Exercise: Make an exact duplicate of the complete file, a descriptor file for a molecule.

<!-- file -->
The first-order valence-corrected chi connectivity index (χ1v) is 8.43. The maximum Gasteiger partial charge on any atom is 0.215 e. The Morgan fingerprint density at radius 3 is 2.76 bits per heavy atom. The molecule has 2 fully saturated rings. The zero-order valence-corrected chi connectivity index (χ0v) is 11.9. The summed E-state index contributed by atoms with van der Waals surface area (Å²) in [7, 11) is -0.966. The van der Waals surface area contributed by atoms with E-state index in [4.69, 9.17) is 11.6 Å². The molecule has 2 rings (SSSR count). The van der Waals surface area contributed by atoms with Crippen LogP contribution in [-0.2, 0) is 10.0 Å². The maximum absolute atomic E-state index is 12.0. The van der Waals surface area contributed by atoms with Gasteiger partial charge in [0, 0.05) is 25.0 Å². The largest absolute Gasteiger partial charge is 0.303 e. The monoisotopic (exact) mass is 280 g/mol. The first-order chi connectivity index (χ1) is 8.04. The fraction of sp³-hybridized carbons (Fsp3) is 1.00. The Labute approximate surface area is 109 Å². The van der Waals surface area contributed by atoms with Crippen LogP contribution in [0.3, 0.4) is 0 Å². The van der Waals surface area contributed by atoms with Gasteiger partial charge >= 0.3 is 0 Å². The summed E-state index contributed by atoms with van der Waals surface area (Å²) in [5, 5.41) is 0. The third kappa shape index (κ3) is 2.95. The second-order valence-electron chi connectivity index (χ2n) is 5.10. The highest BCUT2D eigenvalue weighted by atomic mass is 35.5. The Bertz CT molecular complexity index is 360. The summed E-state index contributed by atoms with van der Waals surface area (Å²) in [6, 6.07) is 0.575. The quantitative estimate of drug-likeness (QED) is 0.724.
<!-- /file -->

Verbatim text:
The first-order valence-corrected chi connectivity index (χ1v) is 8.43. The maximum Gasteiger partial charge on any atom is 0.215 e. The Morgan fingerprint density at radius 3 is 2.76 bits per heavy atom. The molecule has 2 fully saturated rings. The zero-order valence-corrected chi connectivity index (χ0v) is 11.9. The summed E-state index contributed by atoms with van der Waals surface area (Å²) in [7, 11) is -0.966. The van der Waals surface area contributed by atoms with E-state index in [4.69, 9.17) is 11.6 Å². The molecule has 2 rings (SSSR count). The van der Waals surface area contributed by atoms with Crippen LogP contribution in [-0.2, 0) is 10.0 Å². The maximum absolute atomic E-state index is 12.0. The van der Waals surface area contributed by atoms with Gasteiger partial charge in [0, 0.05) is 25.0 Å². The largest absolute Gasteiger partial charge is 0.303 e. The monoisotopic (exact) mass is 280 g/mol. The first-order chi connectivity index (χ1) is 8.04. The fraction of sp³-hybridized carbons (Fsp3) is 1.00. The Labute approximate surface area is 109 Å². The van der Waals surface area contributed by atoms with Crippen LogP contribution in [0.3, 0.4) is 0 Å². The van der Waals surface area contributed by atoms with Gasteiger partial charge >= 0.3 is 0 Å². The summed E-state index contributed by atoms with van der Waals surface area (Å²) in [5, 5.41) is 0. The third kappa shape index (κ3) is 2.95. The second-order valence-electron chi connectivity index (χ2n) is 5.10. The highest BCUT2D eigenvalue weighted by atomic mass is 35.5. The Bertz CT molecular complexity index is 360. The summed E-state index contributed by atoms with van der Waals surface area (Å²) in [6, 6.07) is 0.575. The quantitative estimate of drug-likeness (QED) is 0.724.